WADHAM, Sir Nicholas (by 1472-1542), of Merrifield, nr. Ilton, Som.
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Family and Education
b. by 1472, 1st s. of Sir John Wadham of Merrifield by Elizabeth, da. of Hugh Stukeley. m. (1) Joan, da. of Robert Hill of Halsway, Som. and Bridport, Dorset; (2) Margaret, da. of John Seymour of Wolf Hall, Wilts.; (3) by June 1517, Isabel, da. of Thomas Baynham of Clearwell, Glos., wid. of Sir Giles Brydges (d.1511) of Coberley, Glos., (4) Joan, da. of Richard Lyte, wid. of William Walton; 5s. 2da. suc. fa. 20 Apr. 1502. Kntd. 18 Feb. 1504.1
Sheriff, Som. and Dorset 1498-9, 1534-5, Devon 1501-2, 1514-15, Wilts. 1516-17; esquire of the body by 1503; j.p. Som. 1503-d., Hants 1515, Dorset 1521, western counties 1540; capt. I. o. W. May 1509-20; commr. array, Hants 1511, musters Southampton 1512, Portsmouth 1514, subsidy, Hants, Som. 1512, Som. 1514, 1515, 1524; v.-adm. 1522.2
Sir Nicholas Wadham’s life was divided between the court and the west country, with an interlude in the Isle of Wight. Pricked sheriff before succeeding to the headship of his family and put on the bench not long after he was active in island administration before being appointed governor there by Henry VIII. Although he is not known to have fought in the French and Scottish campaigns of 1512 and 1513 he helped to muster troops at Southampton and Portsmouth. In 1520, the year that he surrendered his governorship, he went with the King to the meetings with Francis I and Charles V. Four years later he received an honorary admission to the Middle Temple.3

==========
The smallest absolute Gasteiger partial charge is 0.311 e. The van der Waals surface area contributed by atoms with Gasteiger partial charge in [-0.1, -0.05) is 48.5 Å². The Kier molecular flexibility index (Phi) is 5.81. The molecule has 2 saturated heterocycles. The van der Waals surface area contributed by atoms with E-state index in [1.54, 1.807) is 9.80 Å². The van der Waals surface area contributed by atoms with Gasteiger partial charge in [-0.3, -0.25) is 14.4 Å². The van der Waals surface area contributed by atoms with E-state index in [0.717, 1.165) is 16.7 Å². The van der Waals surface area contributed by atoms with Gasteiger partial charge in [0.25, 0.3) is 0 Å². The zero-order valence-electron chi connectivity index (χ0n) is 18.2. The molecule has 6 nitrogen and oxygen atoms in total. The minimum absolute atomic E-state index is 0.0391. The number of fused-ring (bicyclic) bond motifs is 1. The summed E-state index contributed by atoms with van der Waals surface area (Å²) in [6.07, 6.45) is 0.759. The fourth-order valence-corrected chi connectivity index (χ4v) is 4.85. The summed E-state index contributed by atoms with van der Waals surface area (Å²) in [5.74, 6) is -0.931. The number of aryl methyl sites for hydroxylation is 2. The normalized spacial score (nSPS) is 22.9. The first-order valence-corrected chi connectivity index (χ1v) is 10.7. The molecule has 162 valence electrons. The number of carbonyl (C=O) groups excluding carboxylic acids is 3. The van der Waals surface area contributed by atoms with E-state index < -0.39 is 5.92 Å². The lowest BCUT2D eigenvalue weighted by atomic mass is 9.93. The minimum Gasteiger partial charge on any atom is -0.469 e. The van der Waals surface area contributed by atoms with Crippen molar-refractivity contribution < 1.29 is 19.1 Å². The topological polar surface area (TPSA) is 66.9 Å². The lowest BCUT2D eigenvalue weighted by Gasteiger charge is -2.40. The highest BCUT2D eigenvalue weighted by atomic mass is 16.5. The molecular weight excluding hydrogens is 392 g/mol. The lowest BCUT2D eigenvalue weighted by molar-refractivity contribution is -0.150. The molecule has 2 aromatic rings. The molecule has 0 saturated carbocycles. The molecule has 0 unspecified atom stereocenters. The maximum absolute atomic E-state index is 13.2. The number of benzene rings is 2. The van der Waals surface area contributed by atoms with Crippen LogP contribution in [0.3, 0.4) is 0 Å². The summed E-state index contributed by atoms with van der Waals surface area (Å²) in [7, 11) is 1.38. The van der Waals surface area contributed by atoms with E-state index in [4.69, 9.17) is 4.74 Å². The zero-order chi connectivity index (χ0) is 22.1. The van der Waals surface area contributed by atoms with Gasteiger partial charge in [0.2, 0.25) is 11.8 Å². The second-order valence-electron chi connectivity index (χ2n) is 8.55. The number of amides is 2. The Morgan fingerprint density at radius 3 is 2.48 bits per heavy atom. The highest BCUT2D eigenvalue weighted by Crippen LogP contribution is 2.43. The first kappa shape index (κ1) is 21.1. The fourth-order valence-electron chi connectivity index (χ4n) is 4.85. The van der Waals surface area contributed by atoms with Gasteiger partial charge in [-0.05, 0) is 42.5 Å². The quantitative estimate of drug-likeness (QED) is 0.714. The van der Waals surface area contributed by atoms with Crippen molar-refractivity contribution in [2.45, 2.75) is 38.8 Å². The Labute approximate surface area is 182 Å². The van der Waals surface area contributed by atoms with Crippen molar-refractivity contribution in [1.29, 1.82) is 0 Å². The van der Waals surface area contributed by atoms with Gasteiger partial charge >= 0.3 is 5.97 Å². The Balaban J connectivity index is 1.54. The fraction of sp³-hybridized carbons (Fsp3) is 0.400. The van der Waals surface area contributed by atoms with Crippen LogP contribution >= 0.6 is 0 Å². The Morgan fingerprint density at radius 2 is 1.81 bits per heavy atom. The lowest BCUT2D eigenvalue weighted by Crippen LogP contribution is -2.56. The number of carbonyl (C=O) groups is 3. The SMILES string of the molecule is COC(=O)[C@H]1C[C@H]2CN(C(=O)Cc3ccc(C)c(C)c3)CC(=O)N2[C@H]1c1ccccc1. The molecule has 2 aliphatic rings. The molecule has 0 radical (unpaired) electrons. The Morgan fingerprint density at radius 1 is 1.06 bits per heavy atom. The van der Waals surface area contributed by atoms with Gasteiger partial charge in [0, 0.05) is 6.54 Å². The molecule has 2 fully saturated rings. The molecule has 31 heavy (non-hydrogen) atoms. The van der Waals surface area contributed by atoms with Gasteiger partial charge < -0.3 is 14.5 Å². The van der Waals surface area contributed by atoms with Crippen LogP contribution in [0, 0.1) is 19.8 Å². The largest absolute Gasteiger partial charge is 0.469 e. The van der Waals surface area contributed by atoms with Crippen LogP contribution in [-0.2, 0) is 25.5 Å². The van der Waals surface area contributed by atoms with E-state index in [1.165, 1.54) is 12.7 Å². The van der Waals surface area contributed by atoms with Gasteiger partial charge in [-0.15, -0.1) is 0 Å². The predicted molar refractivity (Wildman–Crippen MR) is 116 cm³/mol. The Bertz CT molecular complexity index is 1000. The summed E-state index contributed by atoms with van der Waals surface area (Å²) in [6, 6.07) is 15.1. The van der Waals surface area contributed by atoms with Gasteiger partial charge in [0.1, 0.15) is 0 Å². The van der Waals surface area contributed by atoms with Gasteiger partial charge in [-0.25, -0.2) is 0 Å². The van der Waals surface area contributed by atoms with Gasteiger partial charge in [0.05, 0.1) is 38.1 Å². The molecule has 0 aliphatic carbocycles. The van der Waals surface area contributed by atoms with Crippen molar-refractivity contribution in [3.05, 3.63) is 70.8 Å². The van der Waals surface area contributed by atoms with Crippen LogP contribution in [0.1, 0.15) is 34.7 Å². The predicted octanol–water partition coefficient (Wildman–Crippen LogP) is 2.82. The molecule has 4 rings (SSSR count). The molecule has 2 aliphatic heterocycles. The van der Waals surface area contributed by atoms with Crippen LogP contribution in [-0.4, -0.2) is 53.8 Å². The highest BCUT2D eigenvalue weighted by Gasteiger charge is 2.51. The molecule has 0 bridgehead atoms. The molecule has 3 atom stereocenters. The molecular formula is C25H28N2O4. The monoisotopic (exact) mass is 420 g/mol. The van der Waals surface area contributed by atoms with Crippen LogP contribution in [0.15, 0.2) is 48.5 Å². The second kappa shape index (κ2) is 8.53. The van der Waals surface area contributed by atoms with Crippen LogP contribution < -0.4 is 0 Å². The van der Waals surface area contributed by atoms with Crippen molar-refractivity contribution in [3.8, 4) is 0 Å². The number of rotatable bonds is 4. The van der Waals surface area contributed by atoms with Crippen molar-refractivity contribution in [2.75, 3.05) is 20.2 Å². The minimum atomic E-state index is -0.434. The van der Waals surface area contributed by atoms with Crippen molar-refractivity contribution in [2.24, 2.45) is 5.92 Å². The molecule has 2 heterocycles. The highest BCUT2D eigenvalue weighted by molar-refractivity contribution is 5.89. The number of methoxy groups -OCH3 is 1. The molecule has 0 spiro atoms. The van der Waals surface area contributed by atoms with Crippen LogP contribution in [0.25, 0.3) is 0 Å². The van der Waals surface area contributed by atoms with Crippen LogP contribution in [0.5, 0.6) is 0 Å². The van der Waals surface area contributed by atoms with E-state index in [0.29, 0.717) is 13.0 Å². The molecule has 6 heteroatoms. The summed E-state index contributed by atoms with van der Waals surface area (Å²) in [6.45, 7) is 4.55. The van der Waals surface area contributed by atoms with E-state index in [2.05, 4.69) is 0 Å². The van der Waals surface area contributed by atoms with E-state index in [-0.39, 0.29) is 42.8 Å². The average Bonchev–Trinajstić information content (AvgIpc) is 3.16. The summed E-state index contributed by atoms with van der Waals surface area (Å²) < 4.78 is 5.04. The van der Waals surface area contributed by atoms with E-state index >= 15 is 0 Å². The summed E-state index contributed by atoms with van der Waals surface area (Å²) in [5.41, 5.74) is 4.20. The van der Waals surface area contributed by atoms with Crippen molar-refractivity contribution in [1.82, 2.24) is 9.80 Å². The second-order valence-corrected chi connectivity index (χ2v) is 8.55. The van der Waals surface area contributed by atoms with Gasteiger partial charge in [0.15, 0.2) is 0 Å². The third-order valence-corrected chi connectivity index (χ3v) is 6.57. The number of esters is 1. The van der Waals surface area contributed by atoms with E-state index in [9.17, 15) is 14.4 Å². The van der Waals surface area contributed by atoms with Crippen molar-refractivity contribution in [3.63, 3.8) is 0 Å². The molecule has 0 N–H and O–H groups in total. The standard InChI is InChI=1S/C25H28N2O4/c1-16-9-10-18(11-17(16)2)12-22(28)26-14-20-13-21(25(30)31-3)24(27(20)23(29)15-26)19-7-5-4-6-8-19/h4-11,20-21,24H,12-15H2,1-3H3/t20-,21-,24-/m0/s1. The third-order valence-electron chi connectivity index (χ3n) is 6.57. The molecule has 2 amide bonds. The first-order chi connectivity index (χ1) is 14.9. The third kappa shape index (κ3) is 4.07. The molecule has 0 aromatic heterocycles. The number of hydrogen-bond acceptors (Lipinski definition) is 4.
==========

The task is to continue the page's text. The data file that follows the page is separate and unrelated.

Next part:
Elected to the Parliament of 1529, he came to stand well with Cromwell and, no doubt, was a good servant to the King. Presumably he was re-elected in 1536 in compliance with the general request for the return of the previous Members, when his presence as one of Queen Jane Seymour’s alliance would have further commended him to the regime. After an interval of 35 years he again became sheriff of Somerset and Dorset, although he seems to have left all the duties to the under sheriff. In October 1535 he asked Cromwell if he could be pricked again, so as not to lose many of the potential profits of the office, but the request was refused. During the next five years he corresponded intermittently with Cromwell (who had taken his son into his household), asking for his long and faithful service to be mentioned to the King, and hoping for some reward. He seems to have got little but further duties: in 1540 he was placed on several judicial commissions in the west. He died in the middle of this flurry of activity on 5 Mar. 1542.4
Wadham had made his will on 25 Nov. 1539. To his fourth wife he left the plate, apparel and goods that she had brought to their marriage, together with much of his own jewellery and plate, livestock and corn. To each of his three younger sons then living he bequeathed a horse and a sum of £100. Most of the remainder of his goods he ordered to be sold to pay his debts and legacies. He named (Sir) Hugh Paulet and William Portman among the executors and Sir William Stourton, 7th Baron Stourton, and Richard Pollard supervisors. None of his property outside Somerset is mentioned in this testament, which was proved 31 Jan. 1543.5